Through the messages of your active love, you, as a parent, impart the tools your children need so they develop soundly.

In the midst of divorce, communicating this is no small order. Both you and your partner are disengaged from each other — you are no longer in sync, and you can no longer depend on each other. You both carry the weight of numerous stressors in multiple areas of your lives. You are not in optimal control. You do not have the benefit of time and patience. Plus, you are frequently fatigued during the roller coaster of the divorce process. You feel depleted.

My daughter was two and a half years old when we divorced; and now she's twenty-seven. As she grew up, she always had anxieties and fears that men would never stay — that they would always leave her. When she had a boyfriend at age sixteen, she felt she "needed" that guy and was terrified he'd leave. When they broke up, she was a basket case. ... It took me years of talking to her, reinforcing her mind with the thoughts that she needs to be happy with herself — and never dependent on any man — until she learned to be strong and independent She is now twenty-seven. And I can say that through patience and support from myself (her mom), she is a strong, happy, self-supporting, positive person who now "wants" a man but does not "need" a man. I'm so proud of her.

Parent (married nine years)

It is best for children if both parents act collaboratively and constructively in managing their divorce, yet this is not always possible. Even when divorce is not contentious, it makes great demands on both parties. Nonetheless, if only one parent recognizes and responds to his or her children's needs through active parenting, that parent can secure a solid pathway for the development of healthy children. In the following pages, you will read several accounts of children who suffered considerably because of the actions and unintended injuries their parents caused during divorce. By attuning yourself to your children's needs, you can rescue them from the overbearing weight of carrying this adult situation.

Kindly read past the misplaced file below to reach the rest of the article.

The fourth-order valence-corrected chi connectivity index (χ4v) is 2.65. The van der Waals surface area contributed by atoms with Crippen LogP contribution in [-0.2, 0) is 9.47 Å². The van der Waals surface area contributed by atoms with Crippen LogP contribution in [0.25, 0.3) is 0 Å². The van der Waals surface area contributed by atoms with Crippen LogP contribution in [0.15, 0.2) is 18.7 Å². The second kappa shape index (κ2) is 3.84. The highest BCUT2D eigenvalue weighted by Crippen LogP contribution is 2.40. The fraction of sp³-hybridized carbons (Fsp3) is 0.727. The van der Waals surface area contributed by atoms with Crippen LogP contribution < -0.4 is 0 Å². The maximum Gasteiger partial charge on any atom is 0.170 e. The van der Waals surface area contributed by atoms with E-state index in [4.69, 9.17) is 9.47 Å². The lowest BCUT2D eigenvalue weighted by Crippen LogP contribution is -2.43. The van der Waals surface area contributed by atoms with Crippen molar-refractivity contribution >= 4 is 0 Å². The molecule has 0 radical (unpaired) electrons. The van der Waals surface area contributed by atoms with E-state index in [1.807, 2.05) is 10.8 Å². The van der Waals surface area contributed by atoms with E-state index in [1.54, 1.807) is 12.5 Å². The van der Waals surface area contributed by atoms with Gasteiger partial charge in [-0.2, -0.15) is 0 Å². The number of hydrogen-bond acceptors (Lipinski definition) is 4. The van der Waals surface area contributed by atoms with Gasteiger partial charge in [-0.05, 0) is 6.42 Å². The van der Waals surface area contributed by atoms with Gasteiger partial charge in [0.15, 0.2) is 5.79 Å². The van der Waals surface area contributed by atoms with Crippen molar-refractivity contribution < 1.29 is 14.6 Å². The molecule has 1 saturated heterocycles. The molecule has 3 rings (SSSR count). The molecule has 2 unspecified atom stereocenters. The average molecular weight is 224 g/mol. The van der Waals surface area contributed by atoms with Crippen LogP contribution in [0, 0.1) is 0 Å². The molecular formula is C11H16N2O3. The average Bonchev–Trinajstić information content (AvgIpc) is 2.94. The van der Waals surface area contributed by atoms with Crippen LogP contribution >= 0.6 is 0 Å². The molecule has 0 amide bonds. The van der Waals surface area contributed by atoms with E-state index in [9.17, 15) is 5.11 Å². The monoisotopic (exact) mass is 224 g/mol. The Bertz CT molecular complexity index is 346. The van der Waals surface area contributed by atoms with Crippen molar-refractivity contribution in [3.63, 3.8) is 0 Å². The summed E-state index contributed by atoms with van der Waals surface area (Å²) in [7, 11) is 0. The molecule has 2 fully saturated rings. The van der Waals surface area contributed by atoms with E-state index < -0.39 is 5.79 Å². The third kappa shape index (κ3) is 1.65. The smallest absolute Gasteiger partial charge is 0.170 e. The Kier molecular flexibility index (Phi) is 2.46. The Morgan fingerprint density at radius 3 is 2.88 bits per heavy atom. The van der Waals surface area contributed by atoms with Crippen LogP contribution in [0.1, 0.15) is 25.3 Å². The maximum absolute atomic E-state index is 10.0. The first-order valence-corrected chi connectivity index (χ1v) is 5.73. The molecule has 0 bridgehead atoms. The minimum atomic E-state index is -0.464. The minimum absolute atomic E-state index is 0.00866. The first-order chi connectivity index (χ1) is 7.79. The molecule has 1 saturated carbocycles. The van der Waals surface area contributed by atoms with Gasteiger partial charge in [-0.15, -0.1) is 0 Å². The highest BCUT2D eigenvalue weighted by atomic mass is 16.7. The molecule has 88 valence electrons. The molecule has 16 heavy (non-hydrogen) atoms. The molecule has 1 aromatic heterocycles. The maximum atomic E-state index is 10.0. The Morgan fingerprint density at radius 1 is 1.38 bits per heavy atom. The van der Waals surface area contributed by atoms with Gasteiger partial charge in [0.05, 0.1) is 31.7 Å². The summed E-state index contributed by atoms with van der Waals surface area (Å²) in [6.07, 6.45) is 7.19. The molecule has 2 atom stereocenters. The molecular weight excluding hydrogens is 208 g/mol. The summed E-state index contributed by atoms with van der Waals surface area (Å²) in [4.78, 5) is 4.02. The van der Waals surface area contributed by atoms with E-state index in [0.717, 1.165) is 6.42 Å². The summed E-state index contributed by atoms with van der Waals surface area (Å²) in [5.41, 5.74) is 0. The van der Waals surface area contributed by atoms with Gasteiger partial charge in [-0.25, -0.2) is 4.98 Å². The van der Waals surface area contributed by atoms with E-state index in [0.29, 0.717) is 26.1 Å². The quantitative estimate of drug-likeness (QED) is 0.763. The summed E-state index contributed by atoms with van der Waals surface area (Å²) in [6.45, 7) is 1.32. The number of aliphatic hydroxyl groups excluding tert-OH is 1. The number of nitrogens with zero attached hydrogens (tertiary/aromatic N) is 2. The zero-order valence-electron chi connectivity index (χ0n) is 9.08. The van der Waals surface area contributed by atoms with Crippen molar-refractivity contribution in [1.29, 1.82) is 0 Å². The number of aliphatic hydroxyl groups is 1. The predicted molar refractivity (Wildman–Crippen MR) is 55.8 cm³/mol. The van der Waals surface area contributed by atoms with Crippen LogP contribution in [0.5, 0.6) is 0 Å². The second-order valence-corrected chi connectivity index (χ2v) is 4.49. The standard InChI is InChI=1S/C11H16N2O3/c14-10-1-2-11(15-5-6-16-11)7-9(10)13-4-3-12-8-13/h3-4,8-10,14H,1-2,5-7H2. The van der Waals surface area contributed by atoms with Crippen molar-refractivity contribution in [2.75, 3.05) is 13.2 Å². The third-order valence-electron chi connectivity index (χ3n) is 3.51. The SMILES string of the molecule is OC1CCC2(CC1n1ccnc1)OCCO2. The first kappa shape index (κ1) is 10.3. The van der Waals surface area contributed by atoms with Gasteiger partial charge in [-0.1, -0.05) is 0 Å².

Eighteen years of a dysfunctional marriage is a long time. I also felt validated to be told what I always knew: that there was no love between them for one another. But I never said this. It seems that now as an adult, I am affected by their past actions. Now I have feelings and questions that lay on my heart. As a result, I have troubles with my boyfriend, and our own common-law relationship is suffering.

Twenty-eight-year-old (age seventeen at the time of divorce)

I think the fact that they avoided speaking ill of one another, for the most part, was extremely helpful. Whatever grudges they might have had, they never subjected us to them. It made it easier to see them as people. Neither of them ever played a victim role either, so it made it easier for us to live our lives as adults who had to be responsible for the good and bad that we had garnered.

Forty-three-year-old (age three at the time of divorce)